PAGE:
By Adam Mommersteeg, Protera
Disaster is never convenient. If we learned anything from the pandemic, it’s that when a crisis hits, you don’t have the luxury of planning and systematically running software. During a crisis, IT and security teams will be forced to act quickly and efficiently, often amid disorder. Planning for the unknown can be a laborious challenge – requiring a sound recovery plan in place that includes well-executed drills, rehearsals, and testing schedules.
With technology rapidly advancing, new strategies and capabilities have been introduced to streamline the execution and management of business continuity and disaster recovery (BCDR) planning and testing. New solutions can dramatically reduce recovery time and data loss in the instance of an outage compared to what was achievable even just a few years ago. These technologies can address many challenges faced prior, including precious time and resources during unplanned situations.
When implementing a new disaster recovery plan, IT and security leadership need to ask themselves: Can my current disaster recovery tests be conducted without disrupting the business? Can we afford to devote our workforce or absorb the required downtime for frequent forced testing? Do the recovery time and measure of data loss of my system meet the demands of cyber insurance companies? Or do we simply need a better solution?
Often, the answers support taking a new approach to technology, and in being strategic when building your BCDR plan.
Complex Technology Environments Can Hinder BDR Planning
One issue to watch for is the growing complexity of legacy IT environments. IT sprawl and the rapid pace of change within the business and IT worlds can cause issues with the currency, maintenance, and general upkeep of enterprise IT, even at the largest companies. This can lead to a complex environment that is sometimes cobbled together, resulting in networks so complex that change becomes disruptive, requiring downtime and copious amounts of integration.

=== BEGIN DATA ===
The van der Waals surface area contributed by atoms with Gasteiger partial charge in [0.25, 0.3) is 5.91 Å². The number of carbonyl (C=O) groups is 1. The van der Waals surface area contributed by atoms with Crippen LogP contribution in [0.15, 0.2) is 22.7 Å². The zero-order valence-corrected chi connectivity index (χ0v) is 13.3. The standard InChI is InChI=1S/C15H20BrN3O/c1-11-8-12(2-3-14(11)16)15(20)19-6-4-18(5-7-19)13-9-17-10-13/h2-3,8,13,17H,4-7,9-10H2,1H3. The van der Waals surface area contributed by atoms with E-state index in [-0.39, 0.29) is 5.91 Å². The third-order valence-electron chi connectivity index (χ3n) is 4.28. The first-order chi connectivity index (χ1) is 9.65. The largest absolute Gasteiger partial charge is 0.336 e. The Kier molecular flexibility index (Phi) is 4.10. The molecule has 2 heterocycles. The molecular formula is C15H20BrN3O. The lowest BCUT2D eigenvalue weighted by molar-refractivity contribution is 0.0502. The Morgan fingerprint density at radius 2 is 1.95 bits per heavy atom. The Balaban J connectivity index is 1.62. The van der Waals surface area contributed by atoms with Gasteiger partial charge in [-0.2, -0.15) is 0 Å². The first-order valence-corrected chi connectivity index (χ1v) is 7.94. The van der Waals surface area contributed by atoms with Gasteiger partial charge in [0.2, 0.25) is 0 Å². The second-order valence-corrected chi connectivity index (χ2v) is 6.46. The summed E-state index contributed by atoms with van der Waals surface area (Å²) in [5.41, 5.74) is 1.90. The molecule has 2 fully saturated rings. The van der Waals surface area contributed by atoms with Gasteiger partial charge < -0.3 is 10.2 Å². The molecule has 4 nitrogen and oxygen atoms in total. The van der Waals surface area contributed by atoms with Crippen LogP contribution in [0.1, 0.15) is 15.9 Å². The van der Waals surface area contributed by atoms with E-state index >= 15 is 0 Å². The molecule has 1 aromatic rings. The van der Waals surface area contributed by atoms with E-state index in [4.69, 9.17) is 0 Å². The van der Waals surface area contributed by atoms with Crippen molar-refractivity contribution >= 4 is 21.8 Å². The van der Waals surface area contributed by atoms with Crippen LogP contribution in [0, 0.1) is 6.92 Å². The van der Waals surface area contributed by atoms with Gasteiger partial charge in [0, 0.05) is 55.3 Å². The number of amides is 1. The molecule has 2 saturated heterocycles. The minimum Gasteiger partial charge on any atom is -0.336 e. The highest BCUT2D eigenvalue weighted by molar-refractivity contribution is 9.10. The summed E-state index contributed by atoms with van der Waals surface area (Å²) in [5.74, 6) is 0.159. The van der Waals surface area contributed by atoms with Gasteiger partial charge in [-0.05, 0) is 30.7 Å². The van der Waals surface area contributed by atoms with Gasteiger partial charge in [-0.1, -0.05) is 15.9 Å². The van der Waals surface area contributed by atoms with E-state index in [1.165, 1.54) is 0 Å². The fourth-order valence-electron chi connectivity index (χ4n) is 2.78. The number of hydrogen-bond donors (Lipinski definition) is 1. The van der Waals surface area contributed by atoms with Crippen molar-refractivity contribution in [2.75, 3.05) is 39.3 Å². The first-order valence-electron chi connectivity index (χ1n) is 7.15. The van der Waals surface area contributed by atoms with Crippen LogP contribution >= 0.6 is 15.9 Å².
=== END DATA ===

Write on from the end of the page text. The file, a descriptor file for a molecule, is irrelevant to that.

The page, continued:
Complexities like this in primary data centers and applications are only compounded when planning, implementing, testing, or modifying a disaster recovery plan.
Streamlining And Controlling Automated BCDR
Although automation exists in this category, it has not typically been organized or integrated —at least not for the typical mid-market company. Hyper-scalers have addressed this challenge by creating proprietary systems that consolidate the functions of individual tools and applications into a single framework or architecture. This represents a much more holistic, efficient, and thorough way to approach business continuity.
As technology has evolved, the market has launched solutions that use the same holistic strategy as these hyper-scalers, with open-source solutions that can be used in any environment.
Ideally, business continuity and disaster testing should be easy to execute. Administrators should be able to control this process, allowing companies to conduct business as efficiently as possible even during forced testing periods. Flexible BCDR solutions let users select and pre-schedule dates when testing is to take place. And importantly, administrators can choose what departments are to be tested first, prioritizing according to urgency or other criteria.
Reducing RTO And RPO; Increasing Resiliency
To evaluate the effectiveness of BDR solutions, experts have developed the following standards: RTO (Recovery Time Objective), or how quickly an application will become available again after an outage; and RPO (Recovery Point Objective), the amount of data loss an application can tolerate, measured in minutes. The longer a solution takes to satisfy either of these touchpoints, the older your data will be upon recovery, and the more data loss the company will suffer.
Solutions should accommodate the needs of the companies they serve, not the other way around. They need to be agile enough to let companies decide how best to apply their capabilities, so businesses can maximize the use of resources and minimize disruption. Similarly, your company should be able to choose what intervals in which you’d like to run testing, whether that’s monthly, quarterly, or otherwise.
If your solutions don’t facilitate this, you may be unnecessarily sacrificing productivity and squandering resources with each test. By taking a more holistic approach to business continuity and disaster recovery, and by acquiring the newest capabilities this market has to offer, IT and security leadership can avoid these pitfalls. They’ll be far more prepared should an actual crisis unfold.
About The Author
Adam Mommersteeg is SVP Solution Architecture for Protera.